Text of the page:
In one regard, if in no other, the National School Walkout demonstration in which students left their classrooms for 17 minutes on Wednesday to mark the 17 lives lost a month prior in Parkland, Florida, was nothing short of a success.

If you disagree with that statement, you are the proof. If you disagree with the movement altogether, you are the proof. And, sorry to not let any of you off the hook here either, if you did agree with it, you are also the proof.

The purpose of a protest is to draw people's attention to a subject or an issue. People who might otherwise not have known, not have given credence, seen and yet moved on -- people in favor of, in opposition to or indifferent are all equally made to look, to feel and, hopefully, to think.

Yet, empowered by social media, many adults were quick to criticize this youth-driven movement -- nationally and locally -- that was held, to not only honor the dead, but to also call on Congress to act in some measure or another to curtail gun violence. Pushes have been made for stricter gun regulations regarding who can purchase guns and at what age. Background checks are potentially going to be bolstered behind this most recent mass killing and some stores, even some states, have acted whereas, so far, the federal government has not.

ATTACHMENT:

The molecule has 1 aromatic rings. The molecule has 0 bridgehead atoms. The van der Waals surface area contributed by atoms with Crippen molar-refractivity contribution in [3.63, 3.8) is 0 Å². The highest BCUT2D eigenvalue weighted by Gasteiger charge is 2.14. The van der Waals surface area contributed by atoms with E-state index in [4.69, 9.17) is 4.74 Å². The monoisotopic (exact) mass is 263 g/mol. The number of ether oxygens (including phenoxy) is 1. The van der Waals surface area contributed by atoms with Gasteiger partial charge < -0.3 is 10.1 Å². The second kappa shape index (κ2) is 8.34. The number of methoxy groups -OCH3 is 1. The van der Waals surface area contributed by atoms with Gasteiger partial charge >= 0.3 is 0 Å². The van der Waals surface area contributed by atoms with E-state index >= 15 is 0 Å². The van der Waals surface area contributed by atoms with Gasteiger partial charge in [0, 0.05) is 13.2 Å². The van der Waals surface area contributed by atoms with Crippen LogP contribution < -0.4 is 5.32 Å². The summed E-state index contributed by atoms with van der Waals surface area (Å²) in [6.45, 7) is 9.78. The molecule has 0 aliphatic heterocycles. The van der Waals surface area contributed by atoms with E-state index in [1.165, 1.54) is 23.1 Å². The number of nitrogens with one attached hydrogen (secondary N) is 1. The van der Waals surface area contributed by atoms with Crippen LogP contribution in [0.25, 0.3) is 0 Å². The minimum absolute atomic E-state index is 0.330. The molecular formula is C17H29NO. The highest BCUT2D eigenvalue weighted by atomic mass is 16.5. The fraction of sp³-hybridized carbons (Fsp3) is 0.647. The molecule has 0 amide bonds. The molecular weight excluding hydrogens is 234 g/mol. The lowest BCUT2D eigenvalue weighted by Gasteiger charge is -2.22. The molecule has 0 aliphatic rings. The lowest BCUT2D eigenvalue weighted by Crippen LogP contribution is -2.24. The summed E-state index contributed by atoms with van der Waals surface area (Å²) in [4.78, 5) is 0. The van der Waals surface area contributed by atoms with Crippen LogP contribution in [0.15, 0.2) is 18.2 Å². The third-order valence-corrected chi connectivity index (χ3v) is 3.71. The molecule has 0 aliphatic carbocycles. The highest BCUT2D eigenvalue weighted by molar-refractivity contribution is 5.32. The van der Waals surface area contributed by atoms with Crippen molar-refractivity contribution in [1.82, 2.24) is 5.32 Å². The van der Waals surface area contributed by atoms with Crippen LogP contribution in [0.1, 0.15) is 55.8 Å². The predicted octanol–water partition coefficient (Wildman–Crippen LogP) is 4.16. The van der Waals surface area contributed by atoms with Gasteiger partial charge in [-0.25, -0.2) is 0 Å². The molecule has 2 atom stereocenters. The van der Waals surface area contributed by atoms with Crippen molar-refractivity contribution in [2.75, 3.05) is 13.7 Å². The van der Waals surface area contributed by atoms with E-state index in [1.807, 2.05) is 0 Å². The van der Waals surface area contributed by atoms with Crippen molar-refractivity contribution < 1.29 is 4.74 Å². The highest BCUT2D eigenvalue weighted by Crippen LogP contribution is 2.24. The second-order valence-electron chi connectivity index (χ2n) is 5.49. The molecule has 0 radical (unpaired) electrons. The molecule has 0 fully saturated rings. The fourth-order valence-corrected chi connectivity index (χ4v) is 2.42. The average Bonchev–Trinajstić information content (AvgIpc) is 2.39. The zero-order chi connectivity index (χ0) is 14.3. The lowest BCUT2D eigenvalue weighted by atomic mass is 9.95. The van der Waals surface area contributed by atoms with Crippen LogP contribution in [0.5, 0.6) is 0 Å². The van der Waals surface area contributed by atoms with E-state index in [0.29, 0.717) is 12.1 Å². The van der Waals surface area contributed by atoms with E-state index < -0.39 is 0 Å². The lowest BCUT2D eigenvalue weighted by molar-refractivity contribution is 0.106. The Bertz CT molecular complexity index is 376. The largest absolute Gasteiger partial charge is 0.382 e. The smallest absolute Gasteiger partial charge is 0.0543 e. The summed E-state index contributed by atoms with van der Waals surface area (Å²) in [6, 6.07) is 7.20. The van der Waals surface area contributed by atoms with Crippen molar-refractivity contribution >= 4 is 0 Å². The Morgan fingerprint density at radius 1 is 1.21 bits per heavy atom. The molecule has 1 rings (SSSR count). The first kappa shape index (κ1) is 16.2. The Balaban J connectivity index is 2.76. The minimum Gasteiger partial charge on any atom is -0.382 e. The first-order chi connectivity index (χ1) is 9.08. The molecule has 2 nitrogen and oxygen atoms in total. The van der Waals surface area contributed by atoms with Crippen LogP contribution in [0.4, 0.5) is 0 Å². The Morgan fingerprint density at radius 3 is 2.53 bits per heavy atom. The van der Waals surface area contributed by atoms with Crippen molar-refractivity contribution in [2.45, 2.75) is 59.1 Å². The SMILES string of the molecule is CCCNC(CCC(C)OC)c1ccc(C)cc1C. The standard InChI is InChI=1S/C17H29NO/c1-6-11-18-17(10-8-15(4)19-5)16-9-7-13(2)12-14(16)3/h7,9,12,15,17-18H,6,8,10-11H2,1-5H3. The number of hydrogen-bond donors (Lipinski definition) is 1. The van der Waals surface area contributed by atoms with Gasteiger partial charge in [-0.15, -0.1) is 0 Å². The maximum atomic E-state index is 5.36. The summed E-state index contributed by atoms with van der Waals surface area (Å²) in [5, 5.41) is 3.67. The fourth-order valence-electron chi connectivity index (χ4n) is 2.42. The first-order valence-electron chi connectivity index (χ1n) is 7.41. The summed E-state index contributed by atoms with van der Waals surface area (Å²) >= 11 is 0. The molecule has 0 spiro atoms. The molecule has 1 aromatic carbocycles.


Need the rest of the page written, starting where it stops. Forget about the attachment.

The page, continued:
And so, to these students, it doesn't matter whether we agree or disagree any more than it mattered during the many marches for civil rights in the '60s or against the Vietnam War in the '70s, gay rights in the '80s or even the Million Man March in the mid-'90s.

None of these children were born then. They weren't around for any of it. Yet they have read stories and seen documentaries about these events and the subsequent changes that followed them, whether immediate or lagging years behind.

Our children learned from our example and the example of generations before us that this is how you bring about change. And yet, many of our generation and, depending on your age, the one before ours, are condemning them for it.

Disagree on the issue, sure. That's fine. It's welcomed. It's kind of the point -- you won't be moved so they will. But don't condemn the act for which you, we, history, set the example.